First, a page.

I think I have 'Multiple Orgin Disorder'?!

Question: I think I have 'Multiple Orgin Disorder'?
Meaning, one minute I want to be a doctor and move to NYC and make lots of money livin' the high life. Another side of me wants to move down to a very rural area and live a country livestyle. Why do I feel this way. There really is no way to have both. Sometimes I want one life, other times I want the other.


I believe the disorder was a metaphor...

I think it's quite simple really... I seriously think that many people go through the rich - free crisis.

The doctor fantasy is your desire to compete, to express yourself as a quality human being. You probably feel you're not living up to your potential, but the problem is that you'd want to be this, because others expect it from you.

The countryside dream is your desire to escape the harsh and competitive reality. To find peace and freedom and being yourself, without worries, or expectations, "performance anxieties" and feelings of being inferior, or "not good enough".

I guess today's hectic life demands make us all feel a bit anxious and unsure of ourselves, sometime even depersonalized by the pressure of meeting other's standards...

Try to chill out, enjoy life. Do what you have to do, but best you find a job that really is a passion. Working for money and not for passion may be a sadder and more empty life, than pursuing your dreams on a tight budget.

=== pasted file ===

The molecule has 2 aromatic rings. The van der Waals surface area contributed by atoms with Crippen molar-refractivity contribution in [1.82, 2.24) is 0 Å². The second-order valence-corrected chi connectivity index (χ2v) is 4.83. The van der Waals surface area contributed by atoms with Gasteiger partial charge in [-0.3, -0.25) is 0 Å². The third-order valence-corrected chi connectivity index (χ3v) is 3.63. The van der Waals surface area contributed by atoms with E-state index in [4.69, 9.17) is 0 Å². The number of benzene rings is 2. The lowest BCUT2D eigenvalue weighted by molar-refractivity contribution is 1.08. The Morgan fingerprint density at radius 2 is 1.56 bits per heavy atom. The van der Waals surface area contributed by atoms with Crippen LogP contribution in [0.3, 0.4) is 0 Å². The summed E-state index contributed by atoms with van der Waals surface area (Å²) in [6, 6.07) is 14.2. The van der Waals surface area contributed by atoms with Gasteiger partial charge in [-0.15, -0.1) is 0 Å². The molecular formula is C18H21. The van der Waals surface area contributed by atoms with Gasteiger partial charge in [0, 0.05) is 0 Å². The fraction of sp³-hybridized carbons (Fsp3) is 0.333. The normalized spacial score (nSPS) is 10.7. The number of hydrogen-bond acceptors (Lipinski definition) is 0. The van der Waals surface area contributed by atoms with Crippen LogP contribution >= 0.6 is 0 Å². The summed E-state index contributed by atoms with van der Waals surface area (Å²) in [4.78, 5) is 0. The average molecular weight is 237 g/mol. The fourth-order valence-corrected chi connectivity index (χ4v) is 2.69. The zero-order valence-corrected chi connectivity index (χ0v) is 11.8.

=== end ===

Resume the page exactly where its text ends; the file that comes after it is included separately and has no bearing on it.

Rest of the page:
No such thing as "Multiple Origin Disorder" or "Multiple Orgin Disorder".

You're just young and not really sure WHERE you want to end up in life.

You can still be a doctor and live the high-life in a rural area with a country lifestyle, they need doctors there too you know.

Why not decide when you're studying, try and study at a City University like NYC while being a doctor, see if you like the busy life style. Obviously as a junior doctor you won't get paid as much as you think until you're qualified.

What makes you think you can't have it both ways? Maybe not at the same time, but lots of people divide their time between homes or they change their lifestyles mid-career or after retirement. This is not a disorder, this is something to celebrate!

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